The Federal Government has invested almost $20 million in a series of waste reduction and resource recovery projects, as part of round eight of the Cooperative Research Centre grants program.
Industry, Science and Technology Minister Karen Andrews said the projects highlight the economic opportunities inherent in waste and recycling.
“Not only are these projects helping to ensure Australia has a more sustainable and prosperous future by reducing the impact of plastics on our environment, they are also opening further opportunities for new jobs,” she said.
“This funding will support Australian businesses and researchers as they forge new markets to limit the use of plastics and create recycled products.”
Among the grants is $2.9 million to develop a plant in Victoria that transforms plastic waste from the rectification work of hazardous building cladding into recycled shoes and prefabricated building elements.
“Once they reach the end of their life, the shoes and building products can again be recycled, showing the circular economy of waste and recycling,” Ms Andrews said.
“This project demonstrates an enormous opportunity from using the waste materials as a result of replacing hazardous building cladding.”
According to Environment Minister Sussan Ley, the grants underline the Federal Government’s commitment to growing Australia’s recycling capacity and ending problematic waste exports.
“We know from working with industry that there are some amazing ideas to build on, and these CRC-P grants help foster Australian innovation in what is a key area for our environment and our economy,” she said.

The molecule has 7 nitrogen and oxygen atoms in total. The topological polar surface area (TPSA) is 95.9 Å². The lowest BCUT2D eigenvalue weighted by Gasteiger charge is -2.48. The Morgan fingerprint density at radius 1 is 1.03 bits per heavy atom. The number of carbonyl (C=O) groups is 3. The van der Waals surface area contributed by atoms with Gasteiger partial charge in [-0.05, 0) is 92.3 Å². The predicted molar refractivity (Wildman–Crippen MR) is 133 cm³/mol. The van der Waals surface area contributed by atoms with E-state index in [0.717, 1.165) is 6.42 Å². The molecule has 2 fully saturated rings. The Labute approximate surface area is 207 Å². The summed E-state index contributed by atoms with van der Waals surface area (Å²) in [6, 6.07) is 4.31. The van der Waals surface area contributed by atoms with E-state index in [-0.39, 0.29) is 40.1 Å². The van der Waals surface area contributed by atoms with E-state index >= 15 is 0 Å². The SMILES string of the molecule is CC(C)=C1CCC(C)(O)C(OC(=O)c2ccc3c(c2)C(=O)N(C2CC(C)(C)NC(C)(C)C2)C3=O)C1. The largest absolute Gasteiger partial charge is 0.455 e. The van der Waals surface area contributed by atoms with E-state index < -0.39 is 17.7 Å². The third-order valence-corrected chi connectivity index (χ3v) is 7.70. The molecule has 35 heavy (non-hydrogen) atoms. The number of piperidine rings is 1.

Other successful recipients include:
$3 million to create green micro-factories to turn recycled waste plastics into engineered products.
$2.7 million to transform plastic waste into lightweight prefabricated building products.
$2.5 million to develop a mobile plastic recycling container facility for remote and Indigenous communities.
$2.4 million to further test and develop a recycled plastic construction solution to be exported to global markets.
$1.9 million to grow the production of diesel from landfill waste.
$2 million to further develop technology that converts waste contaminated plastic into feedstock for remanufacturing plastic.
$1.8 million to scale-up patented bio-polymer technology, enabling the recycling of commingled and contaminated waste plastics without the need to sort the waste stream.
$650,000 to increase the re-use of HDPE plastic.
Applications for round nine of the CRC-P grants will open 13 February and close 19 March.